Elizabeth, Ronnell, Osemome, Zachary & Tynea

We are tired of hearing how “screens will rot our brains” and how “teens don’t look up from their phones anymore.” But the presence we carefully craft for ourselves (online and IRL) often consumes our thoughts. So how can we use both social media and real-life interactions to create and strengthen authentic relationships?


be real

Social media has allowed voices to be amplified around the world, relationships to transcend geographical boundaries, and news to spread like wildfire when it needs to most. It also makes readily available those posts that can leave us thinking we need to change or aching with loneliness. Instead of second-guessing ourselves, let’s be real. I challenge you to post without editing your life, to speak your mind without worrying what others think, to wear what makes you comfortable rather than what’s fashionable, and to be honest with God. As we let go of the need to be perfect and we accept who we are, we can learn to love one another as Christ loves us.

—Elizabeth Ingeneri, 19


form deeper connections

At 16 I was a social butterfly, flitting from one friend group to another. But when I faced a crisis, I realized these “friends” were actually a bunch of acquaintances. I didn’t have anyone I felt I could confide in. During this lonely time in my life, I realized that I needed to make a change. I began by letting many of those surface relationships fade into the background as I developed a few strong friendships. The result was incredible. Finally, I had people with whom I could be real and whom I could encourage as well.

—Ronnell Gibson


connect beyond a like

I was shocked to hear that an ever-happy friend was going through a tough time. I had no idea. I didn’t see her struggle in her happy pictures posted online and boosted by likes and comments. I wondered if I would have noticed it if I had seen her face-to-face or heard it in her voice if I had called.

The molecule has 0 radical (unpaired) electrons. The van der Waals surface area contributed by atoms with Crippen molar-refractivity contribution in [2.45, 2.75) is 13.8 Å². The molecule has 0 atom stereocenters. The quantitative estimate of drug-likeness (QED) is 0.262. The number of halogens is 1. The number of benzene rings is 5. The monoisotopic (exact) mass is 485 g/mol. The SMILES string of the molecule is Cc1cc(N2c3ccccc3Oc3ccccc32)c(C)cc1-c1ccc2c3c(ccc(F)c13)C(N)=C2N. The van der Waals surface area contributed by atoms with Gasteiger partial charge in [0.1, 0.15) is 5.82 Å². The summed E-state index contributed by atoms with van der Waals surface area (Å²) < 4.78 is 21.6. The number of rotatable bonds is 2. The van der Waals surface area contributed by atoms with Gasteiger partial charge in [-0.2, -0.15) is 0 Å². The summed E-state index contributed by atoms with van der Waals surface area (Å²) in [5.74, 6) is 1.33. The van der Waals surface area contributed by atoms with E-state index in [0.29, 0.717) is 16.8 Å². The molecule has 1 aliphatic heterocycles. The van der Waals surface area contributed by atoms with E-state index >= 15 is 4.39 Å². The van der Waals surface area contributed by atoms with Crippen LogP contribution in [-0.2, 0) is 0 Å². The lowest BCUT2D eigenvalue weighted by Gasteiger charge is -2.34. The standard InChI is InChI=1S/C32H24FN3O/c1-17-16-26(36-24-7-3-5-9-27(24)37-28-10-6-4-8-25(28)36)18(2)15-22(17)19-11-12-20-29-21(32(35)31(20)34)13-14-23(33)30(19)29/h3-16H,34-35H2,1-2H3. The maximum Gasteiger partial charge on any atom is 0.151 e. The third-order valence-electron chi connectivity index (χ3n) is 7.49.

Social media friendships cannot begin to wade through the depths of off-line relationships. How genuine can we be on a platform where we can’t see the way others react? How can we be honest in a forum where records are etched forever in cyberspace? By all means, relate with your friends on social media. But every so often, communicate beyond a like or an emoji. Make the effort to visit, to call, or to pray with someone today.

—Osemome Ndebbio


do life together

Loneliness is such a terrifying condition that we will do almost anything to escape it. We join more clubs, find more Instagram followers, or get more involved in “church things.” But even in these crowds, we still can feel lonely. We long for fellowship. Simply put, fellowship is participating in life with another. When we fellowship with God, we join in an active relationship with our Maker. The same is true when we fellowship with others. We do life together.

—Zachary Kralik



Pray: God, we need people to sit across the table from us at a coffee shop. We need people to wrap their arms around us when we experience disappointing news. We need people to see the truth in our eyes when we lie and say everything is OK. Help me to be a friend to someone who needs a friend. Help me to cultivate authentic relationships. Amen.

—Tynea Lewis

—from devozine (September/October 2019). Copyright © 2019 by The Upper Room®. All rights reserved.

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